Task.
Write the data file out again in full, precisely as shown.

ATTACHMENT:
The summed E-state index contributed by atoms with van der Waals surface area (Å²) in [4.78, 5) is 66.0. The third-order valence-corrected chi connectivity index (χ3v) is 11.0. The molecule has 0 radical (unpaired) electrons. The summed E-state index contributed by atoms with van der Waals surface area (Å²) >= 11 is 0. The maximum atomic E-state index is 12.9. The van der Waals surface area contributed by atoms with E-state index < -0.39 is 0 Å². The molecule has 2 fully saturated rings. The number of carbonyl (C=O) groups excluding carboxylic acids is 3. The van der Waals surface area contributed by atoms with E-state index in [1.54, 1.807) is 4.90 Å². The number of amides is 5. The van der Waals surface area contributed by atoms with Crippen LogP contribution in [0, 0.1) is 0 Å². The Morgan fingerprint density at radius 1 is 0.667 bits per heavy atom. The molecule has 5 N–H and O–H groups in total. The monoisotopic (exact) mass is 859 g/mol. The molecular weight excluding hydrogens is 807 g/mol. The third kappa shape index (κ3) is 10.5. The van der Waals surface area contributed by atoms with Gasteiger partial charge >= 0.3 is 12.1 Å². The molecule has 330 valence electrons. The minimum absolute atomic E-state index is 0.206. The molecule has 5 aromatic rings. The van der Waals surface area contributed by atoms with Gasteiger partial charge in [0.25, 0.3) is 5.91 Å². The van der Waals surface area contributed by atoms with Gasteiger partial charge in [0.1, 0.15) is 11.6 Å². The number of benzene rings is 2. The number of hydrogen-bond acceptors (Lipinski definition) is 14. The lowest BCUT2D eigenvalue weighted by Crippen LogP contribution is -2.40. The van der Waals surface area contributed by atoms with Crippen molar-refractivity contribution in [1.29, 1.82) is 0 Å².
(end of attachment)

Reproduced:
The summed E-state index contributed by atoms with van der Waals surface area (Å²) in [4.78, 5) is 66.0. The third-order valence-corrected chi connectivity index (χ3v) is 11.0. The molecule has 0 radical (unpaired) electrons. The summed E-state index contributed by atoms with van der Waals surface area (Å²) >= 11 is 0. The maximum atomic E-state index is 12.9. The van der Waals surface area contributed by atoms with E-state index < -0.39 is 0 Å². The molecule has 2 fully saturated rings. The number of carbonyl (C=O) groups excluding carboxylic acids is 3. The van der Waals surface area contributed by atoms with E-state index in [1.54, 1.807) is 4.90 Å². The number of amides is 5. The van der Waals surface area contributed by atoms with Crippen LogP contribution in [0, 0.1) is 0 Å². The Morgan fingerprint density at radius 1 is 0.667 bits per heavy atom. The molecule has 5 N–H and O–H groups in total. The monoisotopic (exact) mass is 859 g/mol. The molecular weight excluding hydrogens is 807 g/mol. The third kappa shape index (κ3) is 10.5. The van der Waals surface area contributed by atoms with Gasteiger partial charge >= 0.3 is 12.1 Å². The molecule has 330 valence electrons. The minimum absolute atomic E-state index is 0.206. The molecule has 5 aromatic rings. The van der Waals surface area contributed by atoms with Gasteiger partial charge in [0.25, 0.3) is 5.91 Å². The van der Waals surface area contributed by atoms with Gasteiger partial charge in [0.1, 0.15) is 11.6 Å². The number of benzene rings is 2. The number of hydrogen-bond acceptors (Lipinski definition) is 14. The lowest BCUT2D eigenvalue weighted by Crippen LogP contribution is -2.40. The van der Waals surface area contributed by atoms with Crippen molar-refractivity contribution in [1.29, 1.82) is 0 Å².